I thought they would have kicked us off the beach because we weren’t guests, but they were very accommodating. As a matter of fact, the waiter gave us ice cold water.

We ate lunch there and then headed back to the boat.

Day 4:
Costa Maya

That morning, we woke up and were told by the captain that we had to make an emergency trip back to the Caymans and therefore we were delayed. We were supposed to get into Costa Maya, Mexico at 1 and ended up getting there close to 4 pm.

At that point, we had to get off the boat. We docked in a “Disney land” type village with street performers and lots of shops. Walking quickly through the village, we got the next taxi out of there and on to a beach.

We ended up at the town beach. The water was very shallow and the weather was cool, around 75 degrees. I couldn’t let another day go by without going in the water. I put on my Roka swim skin, bathing cap, Sable goggles, ear plugs and nose plugs and headed into the thigh high water. I swam back and forth across the beach and ended up doing 1000 yards. In the process, I saw a stingray and ample tropical fish.

And, back on the boat by 5 pm to Cozumel.

Day 5:

We arrived in Cozumel at 8 am, an hour delayed. After getting off the boat, we headed to Chankanaab, a state-run beach and park.

We were practically the only ones there.

After finding a few chairs, we sat at the snorkeling beach. My husband, son and I had gear so we were able to just jump in. Since the current was rough, I told dad, it was probably not a good idea for him to go in. I was a little nervous for him with no lifeguards around.

Instead of snorkeling, I found it a great opportunity to do some open water swimming. It’s amazing to swim in water where you can see everything beneath you. There were so many beautiful arrays of fish and coral, I felt as if I were in heaven. With every stroke, I saw different varieties of fish.  I swam about 1500 yards and called it a day. The current was a little rough and I realized I need a lot more training to do my next Olympic race!

We saw the sea lions and the dolphins while we were there. We ate lunch and walked around an archaeological park. Then headed back to the boat.

We relaxed on the deck and watched a beautiful sunset, then got dressed in our “fancy” wear and went to dinner.

Day 6:

We arrived in Cuba late. I expected that since the whole cruise, nothing seemed to be on time. We had a tour around the city for our “cultural exchange” experience. You can’t go to Cuba for a vacation. It needs to be an educational reason for your visit. (This is due to the US government not the Cuban government.)

We took a bus tour to a dance studio where we watched a percussion and dance performance. The performance had African roots and was highly entertaining.

Following that, we were bused over to Revolution Square and then we drove up a hill to get a close up look at the statue of Jesus Christ. It was a similar statue to the one in Brazil except, Jesus’ hands were crossed as opposed to extended out.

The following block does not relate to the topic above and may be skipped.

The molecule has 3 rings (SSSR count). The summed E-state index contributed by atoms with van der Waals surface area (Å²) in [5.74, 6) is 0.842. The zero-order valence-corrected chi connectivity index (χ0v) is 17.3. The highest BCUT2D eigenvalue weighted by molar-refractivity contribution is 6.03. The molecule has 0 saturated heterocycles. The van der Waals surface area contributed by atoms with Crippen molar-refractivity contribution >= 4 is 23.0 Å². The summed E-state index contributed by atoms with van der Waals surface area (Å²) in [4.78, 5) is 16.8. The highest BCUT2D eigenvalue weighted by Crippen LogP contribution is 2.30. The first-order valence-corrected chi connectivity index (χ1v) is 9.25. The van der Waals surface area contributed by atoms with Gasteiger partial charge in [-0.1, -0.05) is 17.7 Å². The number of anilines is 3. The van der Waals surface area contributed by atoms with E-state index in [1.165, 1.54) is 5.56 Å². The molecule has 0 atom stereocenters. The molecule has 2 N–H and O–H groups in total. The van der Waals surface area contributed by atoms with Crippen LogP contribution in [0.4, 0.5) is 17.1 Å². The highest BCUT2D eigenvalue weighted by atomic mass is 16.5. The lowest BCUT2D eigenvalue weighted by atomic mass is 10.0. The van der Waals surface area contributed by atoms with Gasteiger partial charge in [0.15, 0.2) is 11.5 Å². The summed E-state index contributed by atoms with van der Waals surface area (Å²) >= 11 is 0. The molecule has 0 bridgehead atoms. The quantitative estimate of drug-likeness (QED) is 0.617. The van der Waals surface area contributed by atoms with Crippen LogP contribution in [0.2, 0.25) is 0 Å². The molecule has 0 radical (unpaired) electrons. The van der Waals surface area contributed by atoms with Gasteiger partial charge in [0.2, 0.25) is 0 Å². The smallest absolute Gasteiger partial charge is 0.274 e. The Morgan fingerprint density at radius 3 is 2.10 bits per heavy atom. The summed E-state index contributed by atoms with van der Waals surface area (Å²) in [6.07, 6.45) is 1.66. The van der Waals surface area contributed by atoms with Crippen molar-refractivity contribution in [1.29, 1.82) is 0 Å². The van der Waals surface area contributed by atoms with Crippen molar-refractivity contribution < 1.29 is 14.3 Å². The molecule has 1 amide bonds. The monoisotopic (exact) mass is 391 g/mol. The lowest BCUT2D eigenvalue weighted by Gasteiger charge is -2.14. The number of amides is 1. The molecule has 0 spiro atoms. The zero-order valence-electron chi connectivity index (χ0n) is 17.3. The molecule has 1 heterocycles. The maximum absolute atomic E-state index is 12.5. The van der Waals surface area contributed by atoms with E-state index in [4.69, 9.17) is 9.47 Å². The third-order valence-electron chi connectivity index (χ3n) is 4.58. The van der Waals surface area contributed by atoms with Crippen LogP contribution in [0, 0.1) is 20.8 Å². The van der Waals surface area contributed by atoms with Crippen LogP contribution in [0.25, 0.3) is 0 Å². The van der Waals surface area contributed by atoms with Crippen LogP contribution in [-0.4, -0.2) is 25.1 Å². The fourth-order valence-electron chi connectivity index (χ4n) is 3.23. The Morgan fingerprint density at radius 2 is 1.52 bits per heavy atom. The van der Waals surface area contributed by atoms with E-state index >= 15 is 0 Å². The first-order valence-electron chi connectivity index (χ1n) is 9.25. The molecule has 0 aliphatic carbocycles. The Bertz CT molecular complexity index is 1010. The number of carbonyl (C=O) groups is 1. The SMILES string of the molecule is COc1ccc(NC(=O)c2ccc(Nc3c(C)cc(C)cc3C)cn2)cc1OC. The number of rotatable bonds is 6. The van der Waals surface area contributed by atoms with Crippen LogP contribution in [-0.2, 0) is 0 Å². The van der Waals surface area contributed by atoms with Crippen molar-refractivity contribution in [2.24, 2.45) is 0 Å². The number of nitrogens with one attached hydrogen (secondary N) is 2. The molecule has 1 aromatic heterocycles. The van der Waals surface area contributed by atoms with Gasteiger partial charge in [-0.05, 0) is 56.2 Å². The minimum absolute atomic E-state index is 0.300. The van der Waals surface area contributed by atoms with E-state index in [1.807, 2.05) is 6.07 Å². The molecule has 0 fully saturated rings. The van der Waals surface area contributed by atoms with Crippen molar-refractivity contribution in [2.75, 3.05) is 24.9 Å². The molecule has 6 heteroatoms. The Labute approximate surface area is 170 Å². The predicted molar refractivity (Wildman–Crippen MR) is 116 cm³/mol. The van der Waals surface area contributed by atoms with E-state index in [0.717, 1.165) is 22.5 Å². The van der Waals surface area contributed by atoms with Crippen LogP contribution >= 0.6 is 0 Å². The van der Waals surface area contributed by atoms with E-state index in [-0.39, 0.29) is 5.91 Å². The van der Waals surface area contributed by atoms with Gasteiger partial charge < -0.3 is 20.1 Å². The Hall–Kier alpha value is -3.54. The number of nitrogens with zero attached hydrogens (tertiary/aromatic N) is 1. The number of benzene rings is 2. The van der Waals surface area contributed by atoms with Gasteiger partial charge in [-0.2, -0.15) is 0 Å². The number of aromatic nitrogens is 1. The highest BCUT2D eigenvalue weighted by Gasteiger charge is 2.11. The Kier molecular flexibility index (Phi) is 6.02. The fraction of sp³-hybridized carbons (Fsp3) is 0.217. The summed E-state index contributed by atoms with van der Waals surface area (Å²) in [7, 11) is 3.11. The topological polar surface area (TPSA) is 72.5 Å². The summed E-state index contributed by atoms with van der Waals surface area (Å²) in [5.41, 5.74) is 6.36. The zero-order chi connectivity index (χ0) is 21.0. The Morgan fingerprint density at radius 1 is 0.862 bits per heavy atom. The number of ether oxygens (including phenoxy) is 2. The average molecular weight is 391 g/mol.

Instead of getting back on the boat, my son found a couple of restaurants on Yelp. The first one, which was supposed to be outstanding, was about 10 blocks away down cobblestone streets. Here we got an opportunity to explore the real Havana. We stood on line for at least a half hour and then I suggested we look for another place, since I felt that the line wasn’t moving. I walked with my son another few blocks to the famous Floridita, the restaurant/bar that is famous for making the daiquiri.  We thought it looked fun and went back to get Brian and my dad still standing on line at the first restaurant.

We walked over there, got seated right away and had lobsters. Unfortunately, they weren’t fresh, but I found mine to be quite tasty.

The next day, Derek and my dad had an “old fashioned” car ride around Havana while Brian and I had a tour to Ernest Hemingway’s house. The tour for us was quite ridiculous, since they wanted us on the bus at 6:45 am. The house didn’t open until 10 am, so we circled several times, around the city of Havana. It was a complete waste of time. However, the house was worth seeing. It wasn’t a huge house, but the grounds were beautiful and we even saw Hemingway’s boat. That was a real treat.

Things I liked about the trip:
  • The itinerary was good and I loved the places we traveled to including Cuba.
  • The beds in the cabins were very comfortable.
Things I didn’t like about the trip:
  • I found the crew on Holland American to be very disorganized. They cancelled excursions and didn’t let us know until the last minute.
  • The boat wasn’t the cleanest and not all of the amenities were open including a hot tub on the main deck.
  • The boat got into ports late and we didn’t have enough time on the ground.
  • There were few activities that were appealing on the boat, very limited activities.
  • The nightly performances on the main stage were pretty lame, including the magician.
  • The excursion folks didn’t have enough information about the excursions.
  • You had to pay for internet and it was ridiculously expensive and extremely slow.
  • Oh, and the list goes on…